Gear selection can be overwhelming as there are many brands and styles to choose from. We’ve broken down our list a little further with specific examples to make it easier to select the right item from your trip.
There’s no way around it. You sweat. Base layers wick moisture away from your skin as you perspire. Unlike 100% cotton that gets wet and stays wet, wicking fabrics help you regulate your core temperature and avoid overheating or chilling. Great examples include EMS® Techwick® T1 and T2 polyester which wicks, packs, wears, and washes like nothing else. Base layer top and bottom are recommended for cold weather activities such as climbing and winter hiking.
Mid-layers add mild insulation to help retain heat that your body creates, and are worn between the base layer and insulation if needed. Examples of over base layers are EMS® Techwick® T2 or T3, EMS® Powerstretch, or any lightweight wool shirt.
Mid-layers add insulation to help retain heat that your body creates, and are worn between the base layer and outer jacket. Examples of insulating mid-layers include a fleece vest, a down sweater, or a synthetic jacket made of PrimaLoft®.
Uninsulated Waterproof/ Windproof Shell
Forget about bulky coats. Wear an outer shell (over your base and insulation layer) to shed water and snow. Layering will give you more versatility, depending on the weather and your activity. Outerwear that is waterproof with increased breathability will be more adaptable and can help transfer moisture away from your body to keep you dry and protected from the elements.
“Over-it-All” Hooded Down or PrimaLoft Jacket
Hooded, down or primaloft jacket. This layer is put on when you stop for a break. It keeps the body temperature up when stopped. This layer is generally worn over all your layers; yes, even over your Gore-Tex® Or System Three® jacket.
When its cold out, your body pumps less blood to your extremities in order to maintain heat in your core. Pack 2 pairs. 1 pair ski/ice climbing gloves is used when your hands are not cold and need to be dexterous. 1 pair of mittens (Gore-Tex® or System Three® is ideal) are worn when your hands are cold and don’t need to be dexterous.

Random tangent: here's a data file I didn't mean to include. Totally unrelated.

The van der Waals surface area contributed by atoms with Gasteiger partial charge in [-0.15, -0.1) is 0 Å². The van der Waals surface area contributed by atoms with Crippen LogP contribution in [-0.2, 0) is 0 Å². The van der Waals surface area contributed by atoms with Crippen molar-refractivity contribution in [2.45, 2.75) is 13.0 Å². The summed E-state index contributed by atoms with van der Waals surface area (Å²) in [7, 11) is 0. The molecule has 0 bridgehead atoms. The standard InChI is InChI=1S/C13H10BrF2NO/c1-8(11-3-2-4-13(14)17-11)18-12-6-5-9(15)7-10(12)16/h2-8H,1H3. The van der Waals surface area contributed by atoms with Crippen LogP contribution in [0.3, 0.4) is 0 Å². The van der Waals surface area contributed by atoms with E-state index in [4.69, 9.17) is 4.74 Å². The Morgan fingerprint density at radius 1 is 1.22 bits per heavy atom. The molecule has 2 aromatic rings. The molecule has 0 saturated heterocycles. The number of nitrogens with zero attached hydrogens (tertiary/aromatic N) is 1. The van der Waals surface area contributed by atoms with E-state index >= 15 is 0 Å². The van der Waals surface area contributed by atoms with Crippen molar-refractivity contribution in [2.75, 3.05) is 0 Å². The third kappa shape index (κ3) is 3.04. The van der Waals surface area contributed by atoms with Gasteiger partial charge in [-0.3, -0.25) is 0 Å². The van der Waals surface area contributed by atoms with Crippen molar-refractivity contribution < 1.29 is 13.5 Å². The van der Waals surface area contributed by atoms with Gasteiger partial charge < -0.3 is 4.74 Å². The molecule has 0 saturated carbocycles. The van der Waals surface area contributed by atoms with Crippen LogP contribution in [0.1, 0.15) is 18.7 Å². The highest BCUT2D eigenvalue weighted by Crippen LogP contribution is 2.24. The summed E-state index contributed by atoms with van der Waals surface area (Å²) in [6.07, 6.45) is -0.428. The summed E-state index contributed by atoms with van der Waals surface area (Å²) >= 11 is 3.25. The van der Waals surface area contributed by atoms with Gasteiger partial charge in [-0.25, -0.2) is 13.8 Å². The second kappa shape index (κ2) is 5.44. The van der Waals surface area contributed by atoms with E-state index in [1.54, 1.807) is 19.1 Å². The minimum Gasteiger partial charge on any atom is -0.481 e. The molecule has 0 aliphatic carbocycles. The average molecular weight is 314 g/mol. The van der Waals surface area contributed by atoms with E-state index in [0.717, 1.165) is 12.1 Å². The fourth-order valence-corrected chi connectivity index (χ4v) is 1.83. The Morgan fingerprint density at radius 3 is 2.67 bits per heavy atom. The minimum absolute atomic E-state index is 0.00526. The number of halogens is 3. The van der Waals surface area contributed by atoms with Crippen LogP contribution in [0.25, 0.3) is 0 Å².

You’ve probably heard that most of your body heat escapes from your head. When you’re feeling cold the first piece to add to your clothing system is a hat. This hat should cover your ears and can be made of fleece or wool. Remember to fit the hat so you can wear it under a helmet.
A properly fitting pack will make your day 100 times better. Use a pack large enough to hold all your gear without strapping extra gear to the side. Also, it’s important to have a pack that carries ice axes easily, and that has a hip belt to help support the weight. (2,500-7000 cubic inches depending on activity)
How many times have your feet been way too cold? Wool or wool blend socks are great natural insulators, even when wet. For most cold-weather sports, wear wicking liner socks and midweight wool or synthetic socks. Make sure you fit footwear with heavier socks for more warmth. Footwear that constricts your foot will constrict your blood flow and cause your feet to be cold.
Gaiters cover the top of the boot to keep out rain, snow, and ice. They should cover your entire calf and be able to fit over a plastic ice climbing boot. They also cover your Gore-Tex® pants and provide a clean surface around your legs. This way, you are less likely to trip on loose pant legs and damage them while walking and climbing in your crampons.
When the temperatures drop and the wind picks up, the skin on your face becomes very vulnerable to frostnip, and even worse, frostbite. Wearing a balaclava adds protection and warmth to your clothing system. Use an all-fleece balaclava and leave the neoprene for the face mask.
Neoprene Face Mask
When the balaclava isn’t enough, we put on the neoprene. Neoprene is the same material used for wetsuits. In extreme cold or windy conditions neoprene is a supreme windproof layer. When tucked up inside your goggles it gives you full facial protection from the elements. We often cut the mouth holes a little larger to help you breathe better. This piece is the best protection against frostbite on your face.
We all wear hats and gloves, but don’t forget about your eyes. It’s not uncommon for climbers and skiers without protective eyewear to burn their eyeballs. And the sun damage can be just as strong on cloudy days. Wear sunglasses or goggles with UV protection. Goggles also shield your eyes from the harsh temps and blistering winds often encountered above treeline during the winter.
Mother Nature doesn’t always provide us with light so we bring our own. Carry an LED headlamp with extra batteries for when She decides to flip the switch.
Uninsulated Waterproof/ Windproof Shell
Over-it-All Hooded Down or PrimaLoft Jacket